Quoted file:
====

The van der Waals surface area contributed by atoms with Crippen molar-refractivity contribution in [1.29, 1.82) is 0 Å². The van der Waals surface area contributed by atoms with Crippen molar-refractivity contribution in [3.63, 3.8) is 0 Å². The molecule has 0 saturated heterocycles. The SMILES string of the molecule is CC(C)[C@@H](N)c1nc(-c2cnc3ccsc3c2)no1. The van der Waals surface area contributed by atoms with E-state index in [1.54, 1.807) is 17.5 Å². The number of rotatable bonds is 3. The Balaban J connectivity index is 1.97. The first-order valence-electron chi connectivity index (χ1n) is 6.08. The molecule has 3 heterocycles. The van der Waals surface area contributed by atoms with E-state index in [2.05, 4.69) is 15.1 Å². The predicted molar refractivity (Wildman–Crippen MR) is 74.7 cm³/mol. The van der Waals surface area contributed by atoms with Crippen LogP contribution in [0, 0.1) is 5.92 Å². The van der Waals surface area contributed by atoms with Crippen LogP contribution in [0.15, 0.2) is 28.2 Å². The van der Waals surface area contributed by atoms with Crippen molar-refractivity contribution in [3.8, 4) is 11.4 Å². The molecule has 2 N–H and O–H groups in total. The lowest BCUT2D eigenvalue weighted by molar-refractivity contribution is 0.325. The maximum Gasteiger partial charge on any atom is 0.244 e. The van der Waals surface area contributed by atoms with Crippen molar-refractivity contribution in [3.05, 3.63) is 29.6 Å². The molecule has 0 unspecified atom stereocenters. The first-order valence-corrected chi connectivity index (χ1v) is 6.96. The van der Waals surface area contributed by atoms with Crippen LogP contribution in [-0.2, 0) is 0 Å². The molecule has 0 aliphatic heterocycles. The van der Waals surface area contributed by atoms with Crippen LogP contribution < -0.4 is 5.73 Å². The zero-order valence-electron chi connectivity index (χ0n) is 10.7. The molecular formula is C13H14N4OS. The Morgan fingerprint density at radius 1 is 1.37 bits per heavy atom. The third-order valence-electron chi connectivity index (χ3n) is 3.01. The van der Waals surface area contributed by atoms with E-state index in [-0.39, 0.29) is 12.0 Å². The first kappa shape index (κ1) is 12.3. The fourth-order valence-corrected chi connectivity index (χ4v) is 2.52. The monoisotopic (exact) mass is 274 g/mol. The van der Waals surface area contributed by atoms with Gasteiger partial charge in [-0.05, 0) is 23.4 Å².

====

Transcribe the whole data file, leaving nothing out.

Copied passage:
The van der Waals surface area contributed by atoms with Crippen molar-refractivity contribution in [1.29, 1.82) is 0 Å². The van der Waals surface area contributed by atoms with Crippen molar-refractivity contribution in [3.63, 3.8) is 0 Å². The molecule has 0 saturated heterocycles. The SMILES string of the molecule is CC(C)[C@@H](N)c1nc(-c2cnc3ccsc3c2)no1. The van der Waals surface area contributed by atoms with E-state index in [1.54, 1.807) is 17.5 Å². The number of rotatable bonds is 3. The Balaban J connectivity index is 1.97. The first-order valence-electron chi connectivity index (χ1n) is 6.08. The molecule has 3 heterocycles. The van der Waals surface area contributed by atoms with E-state index in [2.05, 4.69) is 15.1 Å². The predicted molar refractivity (Wildman–Crippen MR) is 74.7 cm³/mol. The van der Waals surface area contributed by atoms with Crippen LogP contribution in [0, 0.1) is 5.92 Å². The van der Waals surface area contributed by atoms with Crippen LogP contribution in [0.15, 0.2) is 28.2 Å². The van der Waals surface area contributed by atoms with Crippen molar-refractivity contribution in [3.8, 4) is 11.4 Å². The molecule has 2 N–H and O–H groups in total. The lowest BCUT2D eigenvalue weighted by molar-refractivity contribution is 0.325. The maximum Gasteiger partial charge on any atom is 0.244 e. The van der Waals surface area contributed by atoms with Crippen molar-refractivity contribution in [3.05, 3.63) is 29.6 Å². The molecule has 0 unspecified atom stereocenters. The first-order valence-corrected chi connectivity index (χ1v) is 6.96. The van der Waals surface area contributed by atoms with Crippen LogP contribution in [-0.2, 0) is 0 Å². The molecule has 0 aliphatic heterocycles. The van der Waals surface area contributed by atoms with Crippen LogP contribution < -0.4 is 5.73 Å². The zero-order valence-electron chi connectivity index (χ0n) is 10.7. The molecular formula is C13H14N4OS. The Morgan fingerprint density at radius 1 is 1.37 bits per heavy atom. The third-order valence-electron chi connectivity index (χ3n) is 3.01. The van der Waals surface area contributed by atoms with E-state index in [-0.39, 0.29) is 12.0 Å². The first kappa shape index (κ1) is 12.3. The fourth-order valence-corrected chi connectivity index (χ4v) is 2.52. The monoisotopic (exact) mass is 274 g/mol. The van der Waals surface area contributed by atoms with Gasteiger partial charge in [-0.05, 0) is 23.4 Å².